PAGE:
Days continue to be quiet, the ground continues to be snow-less, life continues to move along in silence, and I continue to spend much time out on empty land with my joyous dog..............
I always smile when I see these pieces of equipment.
City Hall in Atomic City consists of a drafty mobile home.
And city equipment consists of stacked and old, metal picnic tables that never move from their home in back of City Hall, an old tractor, a couple of old fire trucks and some old piece of equipment that keep the grass mowed and the ditches cleared of sage brush.
Most of the equipment was donated from other towns when they upgraded their own equipment.
The fire trucks never move because we have a BLM fire station at the edge of town from May through October and the Secret Squirrel Lab just down the road.
The mower is used very much and care is taken to keep fire breaks and ditches open, as a way to combat the high risk of wild fires throughout the summer.
And the good ole tractor seems to randomly and mysteriously move from one location in town to another every few months or so.
Old and mostly silent equipment in the tiniest of Tiny Towns..............
A few days ago and late in the day I left the house with my dog.
Originally I had intended to walk her on leash over to the far right edge of town, set her free, and let her run on BLM land as we followed trails that circled all the way around Atomic City in back.
Within only a few minutes of walking with my dog though I realized that that was not going to happen.
I could hear them. And so could Kory.
Many coyotes were barking and yapping and crying out in that way coyotes have, and they were exactly where I had planned to go with Kory.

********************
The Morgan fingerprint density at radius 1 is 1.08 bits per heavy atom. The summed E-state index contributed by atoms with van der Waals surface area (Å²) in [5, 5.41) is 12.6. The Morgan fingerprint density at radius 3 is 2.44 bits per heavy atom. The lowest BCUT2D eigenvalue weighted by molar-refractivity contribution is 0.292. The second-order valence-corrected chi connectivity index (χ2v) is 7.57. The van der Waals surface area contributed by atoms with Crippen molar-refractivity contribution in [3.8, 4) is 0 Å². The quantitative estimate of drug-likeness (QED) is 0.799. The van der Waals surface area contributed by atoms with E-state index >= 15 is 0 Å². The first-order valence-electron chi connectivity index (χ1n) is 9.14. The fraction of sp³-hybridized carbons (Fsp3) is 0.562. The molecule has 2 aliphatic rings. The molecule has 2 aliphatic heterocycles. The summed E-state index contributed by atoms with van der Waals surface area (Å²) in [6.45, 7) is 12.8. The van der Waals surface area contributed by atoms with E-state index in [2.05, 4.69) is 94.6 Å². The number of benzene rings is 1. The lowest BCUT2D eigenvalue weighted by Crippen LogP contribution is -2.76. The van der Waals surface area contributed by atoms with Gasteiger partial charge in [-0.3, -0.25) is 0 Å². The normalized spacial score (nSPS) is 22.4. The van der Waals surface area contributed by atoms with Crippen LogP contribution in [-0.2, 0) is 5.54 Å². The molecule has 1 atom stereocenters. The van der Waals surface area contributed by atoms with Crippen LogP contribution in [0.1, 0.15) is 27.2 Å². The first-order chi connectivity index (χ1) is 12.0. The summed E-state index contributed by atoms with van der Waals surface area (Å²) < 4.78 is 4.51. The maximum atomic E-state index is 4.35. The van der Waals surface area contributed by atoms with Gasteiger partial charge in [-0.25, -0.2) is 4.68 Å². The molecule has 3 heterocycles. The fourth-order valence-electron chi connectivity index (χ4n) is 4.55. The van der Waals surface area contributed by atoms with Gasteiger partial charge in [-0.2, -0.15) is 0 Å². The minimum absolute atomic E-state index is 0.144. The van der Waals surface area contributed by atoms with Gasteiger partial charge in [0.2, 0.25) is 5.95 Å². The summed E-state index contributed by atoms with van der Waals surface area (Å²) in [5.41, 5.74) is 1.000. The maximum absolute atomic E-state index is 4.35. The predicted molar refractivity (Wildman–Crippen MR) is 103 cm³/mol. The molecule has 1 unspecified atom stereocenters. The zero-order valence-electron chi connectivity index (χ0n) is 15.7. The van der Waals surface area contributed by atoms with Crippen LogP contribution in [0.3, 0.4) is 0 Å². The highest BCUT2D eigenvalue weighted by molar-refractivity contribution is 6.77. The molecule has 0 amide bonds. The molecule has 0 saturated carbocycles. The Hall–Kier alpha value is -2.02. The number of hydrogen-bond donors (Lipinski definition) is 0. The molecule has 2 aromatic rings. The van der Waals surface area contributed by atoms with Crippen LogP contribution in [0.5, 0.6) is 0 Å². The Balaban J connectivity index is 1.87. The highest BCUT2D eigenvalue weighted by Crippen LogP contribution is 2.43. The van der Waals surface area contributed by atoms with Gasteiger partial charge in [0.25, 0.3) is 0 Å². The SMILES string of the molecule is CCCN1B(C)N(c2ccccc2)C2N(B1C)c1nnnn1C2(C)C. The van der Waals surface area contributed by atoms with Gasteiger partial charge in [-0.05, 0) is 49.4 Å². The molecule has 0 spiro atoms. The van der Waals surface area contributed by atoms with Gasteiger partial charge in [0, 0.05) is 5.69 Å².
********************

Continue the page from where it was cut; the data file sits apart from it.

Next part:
Instead, we stayed on the roads, cut back to our left and headed towards the Hay Bale Field and the silos.
If the coyotes were to the right of town we would head to the left of town.
It was slow going because Kory was obviously confused and upset by the constant yapping of animals that (I could tell by her body language) she considered to be unfriendly and potentially dangerous.
The sun was rapidly descending, the sky was changing color ever moment, and even at 5pm the temperature was beginning to drop like a rock.
As we approached the Hay Bale Field in the rapidly fading daylight I looked up and was surprised to see a set of ears poking out from in front of one of the silos.
And then another set and then one more.
Kory and I were still walking on the road, and they were difficult to see in the fading light, but after one long look I realized that there were in fact many deer close to the silos.
Just as WE had, the town deer had retreated to the relative safety of the silos when they heard the pack of howling coyotes...............
I had planned on walking the road all the way to the trail entrance, but once I realized that the deer were all clustered together I veered off trail, pulled gently on Korys leash and encouraged her to follow me.
Pleased to see them, I also realized that Kory was not going to be running off leash on this excursion.